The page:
African Natural Resources Management and Investment Centre Issues

In March 2024, the African Natural Resources Management and Investment Centre issued a new report, in English-only, “Regional timber-trade flows and trends in Africa”. The report offers guidance on taking full advantage of the timber trade in Africa.

Qualitative changes in the processing and trade of wood and wood products are being called for. The sector, which is linked to industrialization, offers numerous benefits for Africa, including job creation and increased investments and income.

Ms Kanziemo Leontine, a consultant in natural resource management at the African Natural Resources Management and Investment Centre, commented: “The Bank is keen to contribute to the general dialogue on issues in the timber sector in Africa through this study, which provides data on the timber trade, its prospects, and the role it might play in unblocking the potential for industrialization and integration in Africa. Moreover, the study sets out the actions needed to achieve these important targets.”

Many issues associated with the sector are identified in the report. “Further processing of wood products in Africa will contribute to the continent’s industrialization and increasing trade will promote the integration of African regions.”

An overview of the dynamism and models of Africa’s timber trade can help political decision-makers better understand the economic impact of the industry, which can support job and wealth creation, it points out.

The report’s major importance lies in the knowledge and data it presents and the long timeframe covered. Its detailed analysis of trade flows, trends and indicators cover 1990-2020 for four primary products, five secondary products, and six tertiary products. Trade flows were analysed over three ten-year periods in all African regions.

Between 1992 and 2020, the report finds a surplus in the total balance of trade values for primary products in Africa, with fluctuations between 1992 and 2008, followed by slumps in 2009 and 2012, representing deficits of around $156 and $45 million, respectively. Trade balances for secondary timber products recorded both surpluses and deficits over the same period, with the worst deficit in 2014, at around $3 billion.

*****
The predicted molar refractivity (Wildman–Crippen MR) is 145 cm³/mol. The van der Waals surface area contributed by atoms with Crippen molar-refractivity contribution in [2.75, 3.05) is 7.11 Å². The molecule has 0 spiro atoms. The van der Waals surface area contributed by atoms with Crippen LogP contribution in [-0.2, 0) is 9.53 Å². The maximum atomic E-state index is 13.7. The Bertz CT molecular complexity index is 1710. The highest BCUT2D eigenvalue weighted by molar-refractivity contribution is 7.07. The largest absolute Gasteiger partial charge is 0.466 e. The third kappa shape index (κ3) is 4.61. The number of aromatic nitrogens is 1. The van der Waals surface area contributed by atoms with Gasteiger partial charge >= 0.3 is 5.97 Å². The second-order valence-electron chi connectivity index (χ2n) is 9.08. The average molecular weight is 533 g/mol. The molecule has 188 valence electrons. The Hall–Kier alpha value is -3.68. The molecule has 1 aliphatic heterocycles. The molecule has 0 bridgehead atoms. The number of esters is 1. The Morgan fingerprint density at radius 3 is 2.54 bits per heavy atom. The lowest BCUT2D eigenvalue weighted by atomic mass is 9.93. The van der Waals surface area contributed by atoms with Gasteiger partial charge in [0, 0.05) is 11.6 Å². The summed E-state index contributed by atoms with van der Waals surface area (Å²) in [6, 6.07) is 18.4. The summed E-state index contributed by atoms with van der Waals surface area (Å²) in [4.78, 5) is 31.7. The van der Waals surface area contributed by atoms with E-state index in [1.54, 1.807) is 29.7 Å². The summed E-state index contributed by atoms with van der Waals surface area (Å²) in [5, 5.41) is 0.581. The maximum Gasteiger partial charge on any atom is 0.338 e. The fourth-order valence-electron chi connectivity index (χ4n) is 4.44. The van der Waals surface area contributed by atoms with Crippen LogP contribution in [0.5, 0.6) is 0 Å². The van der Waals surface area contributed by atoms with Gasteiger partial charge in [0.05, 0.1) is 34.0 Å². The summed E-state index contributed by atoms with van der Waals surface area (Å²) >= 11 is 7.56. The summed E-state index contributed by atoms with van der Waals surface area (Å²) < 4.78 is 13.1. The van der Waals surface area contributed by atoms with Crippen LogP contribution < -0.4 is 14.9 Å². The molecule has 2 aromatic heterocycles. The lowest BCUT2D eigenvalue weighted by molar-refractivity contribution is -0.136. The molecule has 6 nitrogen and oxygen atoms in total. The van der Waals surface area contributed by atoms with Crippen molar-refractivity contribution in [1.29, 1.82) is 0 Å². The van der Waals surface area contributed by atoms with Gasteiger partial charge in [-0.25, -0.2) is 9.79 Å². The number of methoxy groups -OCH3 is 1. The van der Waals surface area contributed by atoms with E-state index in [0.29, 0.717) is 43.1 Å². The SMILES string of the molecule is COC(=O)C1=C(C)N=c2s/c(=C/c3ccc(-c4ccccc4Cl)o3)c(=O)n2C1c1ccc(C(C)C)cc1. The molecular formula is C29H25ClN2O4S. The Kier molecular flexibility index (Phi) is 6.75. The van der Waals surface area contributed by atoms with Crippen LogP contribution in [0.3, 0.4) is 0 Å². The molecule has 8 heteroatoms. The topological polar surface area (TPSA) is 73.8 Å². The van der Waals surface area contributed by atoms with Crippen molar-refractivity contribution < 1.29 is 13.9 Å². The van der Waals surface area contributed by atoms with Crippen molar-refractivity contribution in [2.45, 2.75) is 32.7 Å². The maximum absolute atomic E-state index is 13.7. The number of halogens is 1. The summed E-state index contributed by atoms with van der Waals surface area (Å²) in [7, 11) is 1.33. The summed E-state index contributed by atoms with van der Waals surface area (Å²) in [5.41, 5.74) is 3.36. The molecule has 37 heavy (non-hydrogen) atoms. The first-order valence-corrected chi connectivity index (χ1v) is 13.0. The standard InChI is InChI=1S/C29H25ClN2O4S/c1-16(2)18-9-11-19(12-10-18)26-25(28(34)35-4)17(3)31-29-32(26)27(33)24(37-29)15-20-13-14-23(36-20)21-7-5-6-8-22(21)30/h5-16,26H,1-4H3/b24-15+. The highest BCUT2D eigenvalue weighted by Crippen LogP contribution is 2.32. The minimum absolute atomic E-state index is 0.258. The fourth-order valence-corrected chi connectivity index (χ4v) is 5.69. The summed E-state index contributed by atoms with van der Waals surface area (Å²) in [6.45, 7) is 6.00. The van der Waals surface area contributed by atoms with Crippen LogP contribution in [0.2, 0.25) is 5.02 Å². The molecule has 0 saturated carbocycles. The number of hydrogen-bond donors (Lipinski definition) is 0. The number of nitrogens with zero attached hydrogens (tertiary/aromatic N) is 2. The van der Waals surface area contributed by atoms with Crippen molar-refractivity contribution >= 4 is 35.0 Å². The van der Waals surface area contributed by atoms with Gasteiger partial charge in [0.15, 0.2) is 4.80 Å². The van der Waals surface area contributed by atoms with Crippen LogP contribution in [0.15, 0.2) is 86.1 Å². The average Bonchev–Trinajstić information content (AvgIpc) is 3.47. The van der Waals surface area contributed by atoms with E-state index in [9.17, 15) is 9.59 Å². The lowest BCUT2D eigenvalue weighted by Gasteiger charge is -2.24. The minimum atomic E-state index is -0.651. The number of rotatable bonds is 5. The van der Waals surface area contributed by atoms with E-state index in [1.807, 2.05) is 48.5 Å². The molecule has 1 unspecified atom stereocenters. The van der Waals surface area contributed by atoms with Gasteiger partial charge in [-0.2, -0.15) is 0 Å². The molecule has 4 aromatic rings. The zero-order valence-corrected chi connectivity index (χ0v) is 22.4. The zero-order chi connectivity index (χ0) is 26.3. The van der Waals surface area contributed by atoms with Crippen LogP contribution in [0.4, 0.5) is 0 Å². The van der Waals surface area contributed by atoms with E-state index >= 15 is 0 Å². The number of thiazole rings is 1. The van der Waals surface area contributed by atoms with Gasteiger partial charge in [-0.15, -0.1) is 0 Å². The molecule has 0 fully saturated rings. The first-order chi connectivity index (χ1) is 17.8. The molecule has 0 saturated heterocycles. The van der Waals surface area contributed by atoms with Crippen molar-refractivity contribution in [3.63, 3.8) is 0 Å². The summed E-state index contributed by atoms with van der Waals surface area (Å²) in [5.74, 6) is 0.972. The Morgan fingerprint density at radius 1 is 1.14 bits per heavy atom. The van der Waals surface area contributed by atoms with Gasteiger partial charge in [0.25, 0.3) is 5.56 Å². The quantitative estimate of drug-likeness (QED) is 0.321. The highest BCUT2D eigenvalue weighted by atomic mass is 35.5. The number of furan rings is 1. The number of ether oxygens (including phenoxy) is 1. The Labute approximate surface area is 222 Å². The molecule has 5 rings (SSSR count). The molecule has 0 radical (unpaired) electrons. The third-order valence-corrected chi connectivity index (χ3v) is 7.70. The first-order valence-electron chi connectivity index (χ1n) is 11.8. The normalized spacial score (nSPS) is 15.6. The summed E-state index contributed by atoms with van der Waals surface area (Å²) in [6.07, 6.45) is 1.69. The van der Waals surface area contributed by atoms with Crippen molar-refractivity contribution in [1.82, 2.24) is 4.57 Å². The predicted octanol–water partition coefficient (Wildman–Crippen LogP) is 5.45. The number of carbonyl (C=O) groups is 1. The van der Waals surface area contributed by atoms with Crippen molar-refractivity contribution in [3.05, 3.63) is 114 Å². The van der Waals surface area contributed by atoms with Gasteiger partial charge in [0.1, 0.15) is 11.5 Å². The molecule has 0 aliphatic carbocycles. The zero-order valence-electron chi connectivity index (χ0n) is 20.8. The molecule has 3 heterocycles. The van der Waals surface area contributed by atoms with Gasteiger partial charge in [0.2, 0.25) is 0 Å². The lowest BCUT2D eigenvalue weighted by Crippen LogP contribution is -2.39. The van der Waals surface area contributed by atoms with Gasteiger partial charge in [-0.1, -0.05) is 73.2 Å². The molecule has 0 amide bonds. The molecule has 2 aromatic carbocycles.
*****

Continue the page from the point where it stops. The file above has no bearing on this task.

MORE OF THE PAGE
There is a $65.6 billion deficit in the total trade balance for wood and wood products in Africa the report notes, indicating that African countries are spending a lot more on importing these products than they receive from exporting them. Export and import flows for primary, secondary, and tertiary wood products to other parts of the world also vary among the regions. Regarding trade openness to the forestry sector, Cameroon, the Central African Republic, the Republic of Congo and Gabon all feature in the top ten.

The trade imbalance has a negative impact on the industrialization and competitiveness of the timber industry in Africa and on the financial stability of national economies. The report indicates several avenues for changing the situation.

Improving the timber trade in Africa depends on harmonizing trade policies and regulations, easier access to trade financing, greater private and public investment, creating trade-related infrastructure, ensuring access to trade information, and strengthening production capacity. Successfully implementing the African Continental Free Trade Area offers the main opportunity to improve the timber trade.

African governments must demonstrate genuine political will, backed by technical and financial assistance from the regional economic communities and the African Union. The multilateral development banks and other donors should support investments to expand wood product processing capacities in the main producing countries and back the establishment of a marketing information system for wood products across the continent.

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